The Left Bloc national board’s political resolution project
1. A New Protagonist in Environmental Battles
The new political environment, brought about by the legislative elections, has meant that environmental issues have been thrown back into the spotlight, both in general society and in political debates in Portugal. These debates have included the topics of concessions for the exploitation of fossil fuels, the fight against the threat of the Nuclear Power station at Almaraz, recognition of the disastrous pollution in the Tagus and the Ave rivers and public scrutiny of the contaminative danger of glyphosate. The Left Bloc is very involved in these areas, and its anti-capitalist, active, enlightened and progressive perspective, helps it to forge a new path and strengthen its Eco-socialist nature.
The ban on the use of glyphosate presented by the Left Bloc in Parliament and voted down in April by the Socialist Democratic Party and the People’s Party – the Socialist Party abstained - was by no means the end of the glyphosate issue. Only a year earlier, the Left Bloc had presented a similar proposal. Since then, the number of local initiatives has multiplied. The Left Bloc collected data on the use of glyphosate in public areas and pushed the prohibition of glyphosate through in several Municipal Assemblies. Faced with public pressure, several more assemblies have since announced a ban on its use. The national and international lobbying carried out by the multinational companies Monsanto, BASF, Syngenta, Bayer and Dow that supported the continued use of the product is explained by the fact that genetically modified (GM) crops are designed to tolerate glyphosate, and these multinationals simultaneously produce the two products in order to make one dependent on the other. Therefore the ban on glyphosate would be a major setback for the widespread use of GM crops. The government has already publicly acknowledged the possibility of prohibiting the use of glyphosate in urban areas, which is what the Left Bloc has been demanding, but it is still giving in to the agribusiness industry. However, it is important that its use is also prohibited in agriculture, and therefore for the government to take a cautious stance at the European summit in June, where it decides whether or not to extend the license for the use of glyphosate.
Concessions for the exploitation of fossil fuels have been especially noticeable in the Algarve, but in the rest of the country, on land and at sea, huge portions of territory have been allocated to oil and gas exploration. Contracts signed by the previous Socialist Party government (under Manuel Pinho) and the Social Democratic Party/ People’s Party (under Alvaro Santos Silva and Moreira da Silva) left the country’s spoils unguarded, delivering the country at a bargain price to a backward economic activity which effectively contributes to the environmental crisis and to the worsening effects of global climate change, to which Portugal and the Mediterranean are particularly exposed. The opaque concessionary procedures are based on legislation from 1994, made during Cavaco Silva’s government, with the clear aim of throwing the door open to private investors, offering them full control and all the income from any oil exploration, and letting the responsibility for the environmental destruction and social degradation fall on the state and the Portuguese people. The legal system during Cavaco Silva’s government coupled with the lack of obligation to submit to the Environmental Impact Assessment in prospecting for oil, as well as in the extraction of oil, natural gas and other hydrocarbons are, together, a real attack on the Constitution, particularly with regard to the Right to the Environment and the Right of Citizens to Participate in environmental matters. The Left Bloc, an Eco socialist political force and advocate for the decarbonisation of the economy is ready for the new climate context. It has publicly positioned itself against concessions on land and at sea, intervened in the national parliament as well as in municipal and intermunicipal assemblies, and supported the public protests against fossil fuels.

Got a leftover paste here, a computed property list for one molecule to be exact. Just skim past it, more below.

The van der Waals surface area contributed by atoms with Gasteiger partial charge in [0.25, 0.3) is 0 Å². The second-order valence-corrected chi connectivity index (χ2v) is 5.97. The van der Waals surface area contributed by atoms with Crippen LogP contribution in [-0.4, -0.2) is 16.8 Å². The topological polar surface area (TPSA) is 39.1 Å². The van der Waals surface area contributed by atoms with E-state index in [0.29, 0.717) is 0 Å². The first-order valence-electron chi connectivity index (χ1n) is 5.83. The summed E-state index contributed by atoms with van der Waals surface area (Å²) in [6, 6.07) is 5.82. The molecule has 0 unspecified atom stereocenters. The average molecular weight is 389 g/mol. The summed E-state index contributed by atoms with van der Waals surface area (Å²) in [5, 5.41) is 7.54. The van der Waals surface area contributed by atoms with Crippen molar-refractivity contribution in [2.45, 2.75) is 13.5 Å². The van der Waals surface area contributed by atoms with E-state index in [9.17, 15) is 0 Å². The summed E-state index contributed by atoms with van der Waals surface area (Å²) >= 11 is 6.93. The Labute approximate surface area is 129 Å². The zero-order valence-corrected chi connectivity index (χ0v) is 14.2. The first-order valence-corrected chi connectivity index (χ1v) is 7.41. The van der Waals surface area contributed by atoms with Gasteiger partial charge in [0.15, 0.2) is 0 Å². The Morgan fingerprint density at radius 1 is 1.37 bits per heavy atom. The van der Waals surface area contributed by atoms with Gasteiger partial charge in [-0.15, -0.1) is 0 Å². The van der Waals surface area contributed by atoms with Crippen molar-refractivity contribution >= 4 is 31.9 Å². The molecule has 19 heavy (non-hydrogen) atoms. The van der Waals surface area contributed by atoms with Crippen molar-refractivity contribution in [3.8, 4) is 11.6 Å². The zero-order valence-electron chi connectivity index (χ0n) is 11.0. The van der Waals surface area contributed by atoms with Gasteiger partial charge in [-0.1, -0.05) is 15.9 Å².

In Parliament, a draft resolution to close the Nuclear Power Plant in Almaraz presented by the Left Bloc was approved. This got the ball rolling on a process that had already started, a huge protest on the 11th June in the Spanish city of Cáceres demanding the closure of Almaraz. The power plant, which has been operational for 35 years, has already had 54 major accidents and 32 emergency stops. There are structural problems in the cooling system, which have been the cause of all the major nuclear accidents to date. Its operating life ended in 2010,but despite this, the Spanish government extended its life by over 10 years, promising the private owners an income of 161 million euros per year, one reason why it continues to operate. This year, incidents have started to take place again in the plant and a safety inspection showed that it does not meet minimum safety requirements to remain open. The Left Bloc is committed to getting the power plant closed down, and will work with other parties and environmental organisations in Portugal and in Spanish to do this.